By now you’ve probably heard about the attacks on Charles Murray at Middlebury. But it’s worth remembering that increasing college student closed-mindedness and violence aren’t just a problem for one side; pro-Palestine journalist Rania Khalek was kept from talking at UNC based on her opinions about the war in Syria. I continue to think that the only potentially effective counter to this kind of thing is Heterodox Academy and FIRE‘s attempts to rank colleges by tolerance level so that people interested in intellectual inquiry stop attending the most totalitarian, positive feedback loops create divergent selection, and administrations that want their schools not to become completely devoid of scholarship have US-News-style incentives to tone down their students’ worst tendencies.

There will be a temporary suspension of expedited processing of H1B visas starting in April. Unclear if this is some Trump-related plot or just normal bureaucratic variability, but if you need an H1B visa renewed you should probably look into it.

Alex Tabarrok notes that illegal apartment buildings keep getting demolished in Mumbai – then get rebuilt, because it’s cheaper to keep rebuilding the same building every time it gets demolished for being illegal than it is to deal with the bureaucracy involved in getting permission to construct things legally. I think I’m supposed to be horrified that any country, even a Third World one, could possibly be that inefficient. Instead I’m wondering if anyone’s ever tried this in San Francisco.

sinesalvatorem: The best way to keep terrorists out of terrorism is to convince them to settle down and raise a family. Plus: subsidized terrorist speed dating.

@outsideness described my silly story about Greek gods as “meme war”; when I asked him what he meant, he said that everything was meme war and didn’t explain further. Right on cue, I run into this article on people who think everything is meme war. A lot of other good stuff in there, including a critique of Chapmanesque post-rationality.

Theory: modern activism, and possibly the entire modern left, is shaped by what techniques are optimized to succeed on a college campus with a moderately friendly administration.

The American Council on Science and Health, which sounds important, has released this infographic on which sites’ science reporting to trust. I expected a simple division between eg “NYT good, InfoWars bad”, but they actually claim major differences in seemingly mainstream respectable news outlets. I don’t know if any of them are true. I also don’t really know what they mean by “compelling” and why I should trust the American Council on Science and Health to determine whether a story is “compelling” or not. [EDIT: Nature pulls a Trump and rejects the results even though they won]

Man tracks all of his son’s first words since birth. This is amazing, not just in seeing which words people learn when, but in seeing that it makes a beautiful natural exponential curve. I wish there were data for a longer period, though I can understand it would probably get out of hand after a while.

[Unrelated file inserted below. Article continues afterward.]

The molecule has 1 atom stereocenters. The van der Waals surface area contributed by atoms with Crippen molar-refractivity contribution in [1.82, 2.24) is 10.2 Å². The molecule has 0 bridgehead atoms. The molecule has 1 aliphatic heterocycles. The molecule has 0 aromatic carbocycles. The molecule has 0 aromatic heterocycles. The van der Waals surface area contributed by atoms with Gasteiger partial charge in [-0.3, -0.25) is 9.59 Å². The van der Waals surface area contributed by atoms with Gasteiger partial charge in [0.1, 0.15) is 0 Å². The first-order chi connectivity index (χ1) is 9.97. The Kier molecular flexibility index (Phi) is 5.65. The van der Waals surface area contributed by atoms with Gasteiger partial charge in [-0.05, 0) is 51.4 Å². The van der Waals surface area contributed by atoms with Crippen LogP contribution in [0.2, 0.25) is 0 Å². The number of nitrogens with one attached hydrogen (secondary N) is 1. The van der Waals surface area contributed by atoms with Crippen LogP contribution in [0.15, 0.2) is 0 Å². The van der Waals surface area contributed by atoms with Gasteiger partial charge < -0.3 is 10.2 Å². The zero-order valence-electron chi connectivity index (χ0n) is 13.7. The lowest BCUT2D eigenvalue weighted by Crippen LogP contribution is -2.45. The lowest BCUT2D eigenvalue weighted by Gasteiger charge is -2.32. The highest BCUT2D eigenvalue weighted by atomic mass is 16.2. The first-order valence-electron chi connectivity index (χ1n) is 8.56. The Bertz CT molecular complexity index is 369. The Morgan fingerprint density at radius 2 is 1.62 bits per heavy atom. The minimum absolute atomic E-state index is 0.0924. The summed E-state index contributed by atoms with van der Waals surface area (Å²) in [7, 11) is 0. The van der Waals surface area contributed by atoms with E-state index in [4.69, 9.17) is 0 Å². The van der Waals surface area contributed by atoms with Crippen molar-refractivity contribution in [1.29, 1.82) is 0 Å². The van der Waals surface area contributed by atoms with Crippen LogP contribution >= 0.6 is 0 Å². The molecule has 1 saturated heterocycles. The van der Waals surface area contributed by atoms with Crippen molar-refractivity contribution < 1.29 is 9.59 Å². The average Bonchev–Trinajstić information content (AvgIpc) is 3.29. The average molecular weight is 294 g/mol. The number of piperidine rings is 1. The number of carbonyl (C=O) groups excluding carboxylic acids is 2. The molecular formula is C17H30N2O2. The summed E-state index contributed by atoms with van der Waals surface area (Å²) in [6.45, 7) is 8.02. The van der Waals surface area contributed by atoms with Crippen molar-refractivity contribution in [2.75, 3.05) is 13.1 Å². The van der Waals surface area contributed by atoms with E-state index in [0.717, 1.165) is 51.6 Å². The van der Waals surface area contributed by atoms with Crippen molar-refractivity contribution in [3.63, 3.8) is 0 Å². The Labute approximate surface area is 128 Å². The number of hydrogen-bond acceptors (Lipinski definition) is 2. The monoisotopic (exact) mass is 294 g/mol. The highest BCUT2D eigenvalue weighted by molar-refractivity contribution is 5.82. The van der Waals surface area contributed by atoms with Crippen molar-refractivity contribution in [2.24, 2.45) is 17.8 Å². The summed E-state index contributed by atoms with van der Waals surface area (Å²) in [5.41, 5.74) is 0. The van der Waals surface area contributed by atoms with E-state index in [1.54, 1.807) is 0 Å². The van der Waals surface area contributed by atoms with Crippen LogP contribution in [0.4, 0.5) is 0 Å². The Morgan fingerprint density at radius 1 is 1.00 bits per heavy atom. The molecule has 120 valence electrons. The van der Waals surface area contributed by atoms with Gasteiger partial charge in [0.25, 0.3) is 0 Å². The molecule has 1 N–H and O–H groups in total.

Study: militarizing police cuts crime, does not increase police-related civilian deaths. What other metrics, if any, might be used to study downsides of police militarization?

Brookings Institute on big government. Key takeaway: despite inflation-adjusted federal government spending quintupling in the last 50 years, there’s been minimal increase in government employees, mostly because government is now doing more of its work through private partnerships, nonprofits, and local administrations. It looks like the electorate wants both more stuff and smaller government, and politicans have “satisfied” both preferences by making government activities less visible and more proxy-administered. But proxy-administered government activities might be less efficient than just doing government activities openly with real federal employees, so arguably this hurts everybody.

Aella: Evidence-based camgirling.

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Book Review: Behavior – The Control Of Perception

[Epistemic status: I only partly understood this book and am trying to review it anyway as best I can]


People complain that psychology is paradigmless; it never got its Darwin or Newton to tie everything together. Nowadays people are pretty relaxed about that; who needs paradigms when you can do n = 50 studies on a mildly interesting effect? But historically, there were all of these larger-than-life figures who were sure they’d found the paradigm, geniuses who founded schools which flourished for a while, made big promises, then either fizzled out or toned down their claims enough to be accepted as slightly kooky parts of the mainstream. Sigmund Freud. BF Skinner. Carl Rogers. And those are just the big ones close to the mainstream. Everyone from Ayn Rand to Scientology tried their hand at the paradigm-inventing business for a while.

Will Powers (whose name turns out to be pretty appropriate) lands somewhere in the middle of this pack. He was an engineer/inventor who specialized in cybernetic systems but wandered into psychology sometime in the sixties. He argued that everything in the brain made perfect sense if you understood cybernetic principles, and came up with a very complicated but all-encompassing idea called Perceptual Control Theory which explained thought, sensation and behavior. A few people paid attention, and his work was described as paradigm-shifting by no less of an expert on paradigm shifts than Thomas Kuhn. But in the end it never really went anywhere, psychology moved on, and nowadays only a handful of people continue research in his tradition.

Somehow I kept running into this handful, and they kept telling me to read Powers’ book Behavior: The Control Of Perception, and I keep avoiding it. A few weeks ago I was driving down the road and I had a moment of introspection where I realized everything I was doing exactly fit Powers’ theory, so I decided to give it a chance.